Director Mike Mitchell (Deuce Bigalow: Male Gigolo; Surviving Christmas) shows a far lighter touch than ever before, allowing the much-covered-by-other-people ground to happen in a natural way, and slipping in a fair number of laughs in the form of super powered sight gags (The Commander keeps a drawer full of phones in his kitchen because he often destroys them when dialing quickly) and very dry asides from the supporting cast. Mitchell is a great fan of the 60’s Batman with Adam West, and that aesthetic defines Sky High. It takes itself and it’s genre with a wink and a nod.

The real jewel of the film, however, are the supporting characters. Mitchell has wisely filled his make believe school with gifted comedic actors – Broken Lizard’s Kevin Heffernan, former Kids in the Hall Dave Foley and Kevin McDonald, and Bruce Campbell – who are able to take little moments and make them both funny and revealing. McDonald’s super-smart Mr. Medulla, in particular, is so perfectly dry – almost everything he says is funny – and Bruce Campbell’s Coach Boomer takes sadistic glee in forcing people into their social strata.

Sky High is the latest Disney teen comedy about the pitfalls of adolescent life, but is much, much better than it seems like it should be in large part due to its strong cast and assured direction. It is, by far, the finest piece of family entertainment so far this year.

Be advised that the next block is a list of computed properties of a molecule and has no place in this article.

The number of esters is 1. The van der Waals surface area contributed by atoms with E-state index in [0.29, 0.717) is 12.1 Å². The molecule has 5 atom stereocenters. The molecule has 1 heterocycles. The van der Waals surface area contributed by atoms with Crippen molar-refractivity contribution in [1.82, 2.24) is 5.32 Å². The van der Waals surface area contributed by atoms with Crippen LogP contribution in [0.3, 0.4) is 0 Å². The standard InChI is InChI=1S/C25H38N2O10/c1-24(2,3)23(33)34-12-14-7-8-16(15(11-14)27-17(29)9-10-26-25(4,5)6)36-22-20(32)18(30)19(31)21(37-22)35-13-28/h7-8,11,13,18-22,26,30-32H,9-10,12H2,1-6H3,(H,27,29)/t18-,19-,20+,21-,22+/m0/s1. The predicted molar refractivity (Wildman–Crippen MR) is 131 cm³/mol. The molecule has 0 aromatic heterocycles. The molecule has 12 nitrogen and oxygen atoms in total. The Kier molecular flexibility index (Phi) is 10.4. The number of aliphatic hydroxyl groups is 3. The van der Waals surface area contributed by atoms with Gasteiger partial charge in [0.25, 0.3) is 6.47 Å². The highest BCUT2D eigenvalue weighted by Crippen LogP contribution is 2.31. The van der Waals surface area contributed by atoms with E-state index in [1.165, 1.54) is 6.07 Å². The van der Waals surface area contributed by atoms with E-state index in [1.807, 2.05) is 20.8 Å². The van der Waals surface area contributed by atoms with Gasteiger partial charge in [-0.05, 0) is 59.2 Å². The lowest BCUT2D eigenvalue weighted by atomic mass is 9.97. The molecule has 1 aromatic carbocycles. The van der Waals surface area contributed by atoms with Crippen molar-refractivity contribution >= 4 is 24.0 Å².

The Extras:
Despite being a genre film of sorts, this film is a little light on the bonus features. Here is what you’ll find:

Super-Bloopers – This is your standard blooper reel featuring flubbed lines, breaking props, and jokes on the set. Michael Angarano gives some amusing reactions after his kissing scenes.

Breaking Down The Walls: The Stunts of Sky High – This featurette highlights the elaborate rigging and preparations used for the stunts seen in the film. The wire rigs, developed for Spider-Man 2, are quite impressive. The fact that the main actors did most of the stunts is also impressive.

Alternate Opening – This alternate opening shows how The Commander and Jetstream initially beat their nemesis and destroyed the Pacifier weapon. It also shows Dave Foley as The Commander’s sidekick. Parts of this scene were seen in a flashback elsewhere in the film, but here it serves as an alternate opening that kind of ruins some of the surprises later in the movie.

Welcome To Sky High — Behind The Scenes – This video shows more of life on the set than any kind of “making of” features. All of the cast are interviewed including the excellent supporting cast. You see everything from the school sets to the crew catering area. They show a LOT of clowning around between the kid cast and the crew. It ends up being a fun look at the making of the movie.

Bowling For Soup Music Video: “I Melt With You.” – In this video the band “Bowling for Soup” sings the familiar song while they display various superpowers like freezing time, shooting lasers, and more. Cast member Kelly Vitz appears briefly in the video as Magenta.

The Bottom Line:
If you’re a fan of comic book movies, comedies, or any of the main actors you’ll enjoy Sky High. Despite the Disney exterior, this is a fun film. The lack of bonus features would seem to indicate that some sort of special edition DVD is due in the future.